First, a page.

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Flights of Fancy

That as unlikely an object as a ugly, large flightless Australian bird could become the centre for a financial scam shows the depth of gullibility in India

If you google “emu farming”, you are likely to get a handful of newspaper articles about the emu farming scam. Along with that that, the search page will also have a large number of advertisements placed by companies promoting emu farming. After taking a moment to marvel at the magic of contextual advertising on the web, you should glance over the articles as well as the websites that the advertisements link to. You will find that there is perfect concordance in the topics that the two bring up.

The websitesextol the nutritional virtues and the large market for emu meat while the articles will say that no such market exists. The websites talk about how emu oil is revolutionising cosmetics, the articles will tell you that emu oil is not used in any cosmetics. The websites will tell you how emu eggs are delicious and healthy while the news articles will tell you that no one can bring themselves to eat giant dark green eggs. The websites tell you how investing in emu farming will yield fabulous returns while the articles tell the familiar tales of vanishing promoters and ruined investors. There’s one point on which the news articles and the website point in different directions. The media sees this as a Tamil Nadu-based phenomena while the advertising is actually fromemu farming outfits from all over the country, especially Punjab, Haryana, Rajasthan and Gujarat. There’s even an emu-promoting NGO in Gujarat that is advertising online. There are no advertisements from Tamil Nadu-based emu outfits or those from other southern states. Clearly, emu fever has broken in the south but is now spreading unchecked across the country.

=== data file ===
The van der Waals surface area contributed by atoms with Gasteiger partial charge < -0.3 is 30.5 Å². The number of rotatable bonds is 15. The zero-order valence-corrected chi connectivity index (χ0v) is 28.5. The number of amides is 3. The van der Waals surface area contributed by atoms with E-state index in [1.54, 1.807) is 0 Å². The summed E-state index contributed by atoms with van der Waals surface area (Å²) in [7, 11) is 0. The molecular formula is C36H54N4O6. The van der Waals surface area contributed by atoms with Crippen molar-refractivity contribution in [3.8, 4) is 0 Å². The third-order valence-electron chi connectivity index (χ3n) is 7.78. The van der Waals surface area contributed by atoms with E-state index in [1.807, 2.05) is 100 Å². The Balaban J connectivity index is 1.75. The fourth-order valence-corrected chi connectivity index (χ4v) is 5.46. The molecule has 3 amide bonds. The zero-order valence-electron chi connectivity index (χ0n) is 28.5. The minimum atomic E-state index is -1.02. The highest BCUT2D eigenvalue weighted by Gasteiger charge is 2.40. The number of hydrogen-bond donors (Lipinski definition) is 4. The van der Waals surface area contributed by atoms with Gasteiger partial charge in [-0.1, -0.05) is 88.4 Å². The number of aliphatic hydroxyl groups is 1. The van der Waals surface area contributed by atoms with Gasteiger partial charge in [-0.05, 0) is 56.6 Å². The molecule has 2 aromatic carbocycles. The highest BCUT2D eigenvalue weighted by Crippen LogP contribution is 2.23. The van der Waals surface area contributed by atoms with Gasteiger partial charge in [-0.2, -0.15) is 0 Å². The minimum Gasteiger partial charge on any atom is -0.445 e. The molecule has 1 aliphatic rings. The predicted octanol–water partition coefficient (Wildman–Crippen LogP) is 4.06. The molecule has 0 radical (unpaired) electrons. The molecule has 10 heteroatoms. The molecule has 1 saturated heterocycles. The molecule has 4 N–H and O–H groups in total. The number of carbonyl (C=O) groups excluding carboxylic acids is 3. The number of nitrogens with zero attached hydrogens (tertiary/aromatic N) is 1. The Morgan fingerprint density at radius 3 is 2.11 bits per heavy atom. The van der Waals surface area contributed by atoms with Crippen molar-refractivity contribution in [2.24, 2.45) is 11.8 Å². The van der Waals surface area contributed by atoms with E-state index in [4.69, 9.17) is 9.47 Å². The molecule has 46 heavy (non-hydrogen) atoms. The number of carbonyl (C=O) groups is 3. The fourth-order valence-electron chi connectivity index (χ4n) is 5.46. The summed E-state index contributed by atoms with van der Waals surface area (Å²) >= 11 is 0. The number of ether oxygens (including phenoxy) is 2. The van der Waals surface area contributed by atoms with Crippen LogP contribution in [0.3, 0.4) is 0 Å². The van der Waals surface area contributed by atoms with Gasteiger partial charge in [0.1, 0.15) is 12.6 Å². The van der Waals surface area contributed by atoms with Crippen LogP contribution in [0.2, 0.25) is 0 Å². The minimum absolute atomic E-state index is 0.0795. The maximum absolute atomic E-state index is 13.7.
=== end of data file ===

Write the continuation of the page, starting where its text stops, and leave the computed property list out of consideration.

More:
We’ve seen this story play out many a time with teak plantations in the 90s being the first one that gained widespread notoriety and Jatropha plants being one of the recent ones. However, the farming and rearing kind of stories are fundamentally similar to others like the various gold coin schemes as well as the survey companies that had come up in recent years. These are essentially financial Ponzi schemes that take advantage of a poorly informed investing public and a financial regulatory system that has does not appear to be equipped for (or even tasked with) detecting them.

Apart from outright Ponzi schemes, there are plenty of financial investment seeking outfits that are disguised as other businesses, including some established ones. For examples, across the country, there are real estate developers who are offering people an opportunity to invest in property with guaranteed returns and a promise to refund investments if a certain amount of returns do not materialise. Boiled down to the basics, this is a deposit scheme in the garb of a real estate purchase. There’s a clear case for such schemes to be treated as financial investment businesses and be examined by the Reserve Bank or SEBI. Whether it’s emus or teak, there’s a need to distinguish between people who grow their own plants or rear their own birds (which are businesses, regardless of their viability) and those who are just investing in others’ activities, which are clearly financial investments. Financial investments in such ventures cannot be treated differently than any other kind of financial investments.

The emu story, coming as it does on the heels of so many similar ones, also points to a deeper problem. Why do large number of people fall for such things? Unfortunately, the answer is not very encouraging. As far as investing goes, there’s a deep belief in the hidden secrets theory. Whether it’s the stock markets or more exotic stuff like antipodean birds, way too many people believe that there exist secrets formulae whose knowledge can bring great wealth. This changes the problem from one of choosing a good investment to that of finding someone willing to reveal the secret to you. And that’s fertile ground for scams. Meanwhile, I’m looking for a restaurant that serves a good emu biryani.